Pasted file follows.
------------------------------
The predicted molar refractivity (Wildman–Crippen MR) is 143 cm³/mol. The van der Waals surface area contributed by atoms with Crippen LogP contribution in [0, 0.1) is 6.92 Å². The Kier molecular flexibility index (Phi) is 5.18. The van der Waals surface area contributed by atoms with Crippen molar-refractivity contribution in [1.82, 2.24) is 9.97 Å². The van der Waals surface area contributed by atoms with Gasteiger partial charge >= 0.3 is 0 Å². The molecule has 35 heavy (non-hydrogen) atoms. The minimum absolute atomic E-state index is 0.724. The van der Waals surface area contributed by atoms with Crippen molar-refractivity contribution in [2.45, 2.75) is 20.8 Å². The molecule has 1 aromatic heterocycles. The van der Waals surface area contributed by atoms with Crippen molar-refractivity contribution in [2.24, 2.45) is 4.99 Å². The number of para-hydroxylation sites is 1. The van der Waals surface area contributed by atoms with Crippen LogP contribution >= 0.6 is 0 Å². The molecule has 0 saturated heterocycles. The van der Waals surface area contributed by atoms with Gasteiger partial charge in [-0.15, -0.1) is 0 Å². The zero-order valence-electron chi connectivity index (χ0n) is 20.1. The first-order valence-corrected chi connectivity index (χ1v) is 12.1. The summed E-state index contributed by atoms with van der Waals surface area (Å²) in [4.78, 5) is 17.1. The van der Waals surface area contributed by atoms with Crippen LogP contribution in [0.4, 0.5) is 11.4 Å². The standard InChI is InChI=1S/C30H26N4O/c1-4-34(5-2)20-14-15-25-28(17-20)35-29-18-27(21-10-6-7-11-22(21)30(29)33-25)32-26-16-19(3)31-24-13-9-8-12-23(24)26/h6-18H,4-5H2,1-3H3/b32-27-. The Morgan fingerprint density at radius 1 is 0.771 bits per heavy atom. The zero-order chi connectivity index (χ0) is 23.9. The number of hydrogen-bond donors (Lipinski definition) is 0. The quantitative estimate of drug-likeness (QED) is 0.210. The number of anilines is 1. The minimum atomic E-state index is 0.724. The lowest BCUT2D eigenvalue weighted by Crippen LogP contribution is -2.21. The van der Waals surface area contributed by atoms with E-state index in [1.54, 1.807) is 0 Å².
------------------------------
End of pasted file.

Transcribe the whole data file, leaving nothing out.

The predicted molar refractivity (Wildman–Crippen MR) is 143 cm³/mol. The van der Waals surface area contributed by atoms with Crippen LogP contribution in [0, 0.1) is 6.92 Å². The Kier molecular flexibility index (Phi) is 5.18. The van der Waals surface area contributed by atoms with Crippen molar-refractivity contribution in [1.82, 2.24) is 9.97 Å². The van der Waals surface area contributed by atoms with Gasteiger partial charge >= 0.3 is 0 Å². The molecule has 35 heavy (non-hydrogen) atoms. The minimum absolute atomic E-state index is 0.724. The van der Waals surface area contributed by atoms with Crippen molar-refractivity contribution in [2.45, 2.75) is 20.8 Å². The molecule has 1 aromatic heterocycles. The van der Waals surface area contributed by atoms with Crippen molar-refractivity contribution in [2.24, 2.45) is 4.99 Å². The number of para-hydroxylation sites is 1. The van der Waals surface area contributed by atoms with Crippen LogP contribution >= 0.6 is 0 Å². The molecule has 0 saturated heterocycles. The van der Waals surface area contributed by atoms with Gasteiger partial charge in [-0.15, -0.1) is 0 Å². The zero-order valence-electron chi connectivity index (χ0n) is 20.1. The first-order valence-corrected chi connectivity index (χ1v) is 12.1. The summed E-state index contributed by atoms with van der Waals surface area (Å²) in [4.78, 5) is 17.1. The van der Waals surface area contributed by atoms with Crippen LogP contribution in [0.4, 0.5) is 11.4 Å². The standard InChI is InChI=1S/C30H26N4O/c1-4-34(5-2)20-14-15-25-28(17-20)35-29-18-27(21-10-6-7-11-22(21)30(29)33-25)32-26-16-19(3)31-24-13-9-8-12-23(24)26/h6-18H,4-5H2,1-3H3/b32-27-. The Morgan fingerprint density at radius 1 is 0.771 bits per heavy atom. The zero-order chi connectivity index (χ0) is 23.9. The number of hydrogen-bond donors (Lipinski definition) is 0. The quantitative estimate of drug-likeness (QED) is 0.210. The number of anilines is 1. The minimum atomic E-state index is 0.724. The lowest BCUT2D eigenvalue weighted by Crippen LogP contribution is -2.21. The van der Waals surface area contributed by atoms with E-state index in [1.54, 1.807) is 0 Å².